By Zainab Suleiman Okino
The lingering political crisis in Ondo State over Governor Rotimi Akerodolu’s health appeared to have thawed last week when President Bola Tinubu waded in to find an acceptable and amicable settlement. Despite the “good intentions” behind the president’s engagement with the warring parties, some of the clauses in the adopted resolutions might elicit, or even fuel more feuds in no distant future. What the president achieved in the temporary truce was basically to uphold party supremacy under “one family” and keep the crisis off the prying eyes of the opposition, at least for now. However, the issue is not even about party rivalry; it has more to do with the constitutionality of the truce and how far it can endure and keep the ruling party intact ahead of the state’s 2024 off-cycle governorship election.
Governor Akerodolu has been in and out of hospital in the last few years. His return after his last three-month medical leave abroad has not been smooth sail either. While he is expected to reside and govern from Akure, the state capital, the governor is recuperating, probably under the supervision of his doctors in Ibadan, Oyo state.
Yet, from that position of vulnerability, the governor could instigate an impeachment of a man he once publicly declared his anointed successor, after he ditched his former deputy, Agboola Ajayi, before their second term election in 2020. It is also not impossible that Aiyedatiwa might have got something up his sleeves in the sinister game of thrones in Ondo state. Not that the speaker of the state’s House of Assembly too is not culpable, after all any tilting of the delicate balance in the unfolding intrigues can put power in his hand literally, because if Aiyedatiwa is out of the way and Akerodolu is pronounced incapacitated, the speaker takes charge as governor.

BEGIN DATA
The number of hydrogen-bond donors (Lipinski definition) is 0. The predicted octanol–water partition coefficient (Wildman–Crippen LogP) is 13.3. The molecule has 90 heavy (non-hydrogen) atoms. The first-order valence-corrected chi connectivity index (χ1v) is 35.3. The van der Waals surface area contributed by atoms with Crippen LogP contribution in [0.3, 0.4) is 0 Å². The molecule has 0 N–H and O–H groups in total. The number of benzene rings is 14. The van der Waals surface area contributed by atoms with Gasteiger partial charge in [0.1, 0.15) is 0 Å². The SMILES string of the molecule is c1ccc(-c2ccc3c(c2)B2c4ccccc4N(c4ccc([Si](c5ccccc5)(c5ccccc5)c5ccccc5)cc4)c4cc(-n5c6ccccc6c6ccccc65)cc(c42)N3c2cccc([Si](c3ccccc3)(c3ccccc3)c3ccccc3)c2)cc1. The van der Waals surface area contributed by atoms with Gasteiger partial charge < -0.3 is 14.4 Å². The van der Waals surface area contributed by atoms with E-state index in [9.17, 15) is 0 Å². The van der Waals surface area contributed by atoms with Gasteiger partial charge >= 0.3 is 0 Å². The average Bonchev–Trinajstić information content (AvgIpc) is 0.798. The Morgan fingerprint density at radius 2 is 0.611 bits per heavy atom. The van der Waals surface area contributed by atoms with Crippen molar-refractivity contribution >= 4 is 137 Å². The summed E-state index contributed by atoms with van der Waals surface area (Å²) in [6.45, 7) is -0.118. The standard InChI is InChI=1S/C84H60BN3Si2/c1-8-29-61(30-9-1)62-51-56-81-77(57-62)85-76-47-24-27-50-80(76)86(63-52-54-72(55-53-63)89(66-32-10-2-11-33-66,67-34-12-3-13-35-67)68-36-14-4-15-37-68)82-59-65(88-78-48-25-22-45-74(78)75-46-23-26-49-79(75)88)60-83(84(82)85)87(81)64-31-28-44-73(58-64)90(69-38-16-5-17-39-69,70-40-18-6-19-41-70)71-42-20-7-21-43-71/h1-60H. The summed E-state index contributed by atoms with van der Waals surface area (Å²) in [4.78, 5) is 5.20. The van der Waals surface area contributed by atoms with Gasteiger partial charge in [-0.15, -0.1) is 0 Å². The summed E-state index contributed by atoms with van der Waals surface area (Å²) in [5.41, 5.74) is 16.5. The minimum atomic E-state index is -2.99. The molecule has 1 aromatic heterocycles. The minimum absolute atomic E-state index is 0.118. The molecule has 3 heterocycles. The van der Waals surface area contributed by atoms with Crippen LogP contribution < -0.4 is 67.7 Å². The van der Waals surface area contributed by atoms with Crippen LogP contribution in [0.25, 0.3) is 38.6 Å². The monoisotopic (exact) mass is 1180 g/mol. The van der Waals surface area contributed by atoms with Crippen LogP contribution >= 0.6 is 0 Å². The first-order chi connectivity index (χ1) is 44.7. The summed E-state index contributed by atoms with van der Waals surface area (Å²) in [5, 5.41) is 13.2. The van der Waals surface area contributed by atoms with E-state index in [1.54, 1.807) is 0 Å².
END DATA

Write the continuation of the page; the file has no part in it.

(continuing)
All these and more elevated the stakes of the political crisis before President Tinubu’s intervention. As part of the deal to nip the crisis in the bud, the House of Assembly led by Speaker Olamide Olajide called on all to embrace peace and maintain the status quo while impeachment plans against Aiyedatiwa were terminated.
The peace agreement became absurd when the speaker added that “an undated letter of resignation must be written, signed by the embattled Deputy Governor and submitted to the President,” while he “continues to perform the functions of office as Deputy governor and that three enforcers including the State chairman of APC, Engr. Ade Adetimehin, the speaker of the State House of Assembly Olamide Oladiji and Secretary to the state government, Catherine Oladunni Odu were appointed to monitor compliance with the foregoing resolution.” This clumsy arrangement is not a solid solution, it is a recipe for more crises. It is tantamount to giving with one hand and taking from the other.
I dare say this is where the ship of optimism may sink. Too many cooks spoil the broth, is a popular saying that fits perfectly into the so-called peace deal. A ship does not sail well with four or five captains. Therefore, asking the deputy governor to remain as such and do the work of the governor, but to be oversighted by three “enforcers” and “monitors” including one each from the legislature, the executive and the party structure is an invitation to chaos that could engender more confusion.
The question to ask is, who is in charge? I do not want to believe the President’s imprimatur was on this mess called resolution, for this is messy and out of sync with the letters and spirit of the constitution and there is no guarantee that it will or can even work. The days ahead will reveal individuals’ intentions and secret wishes.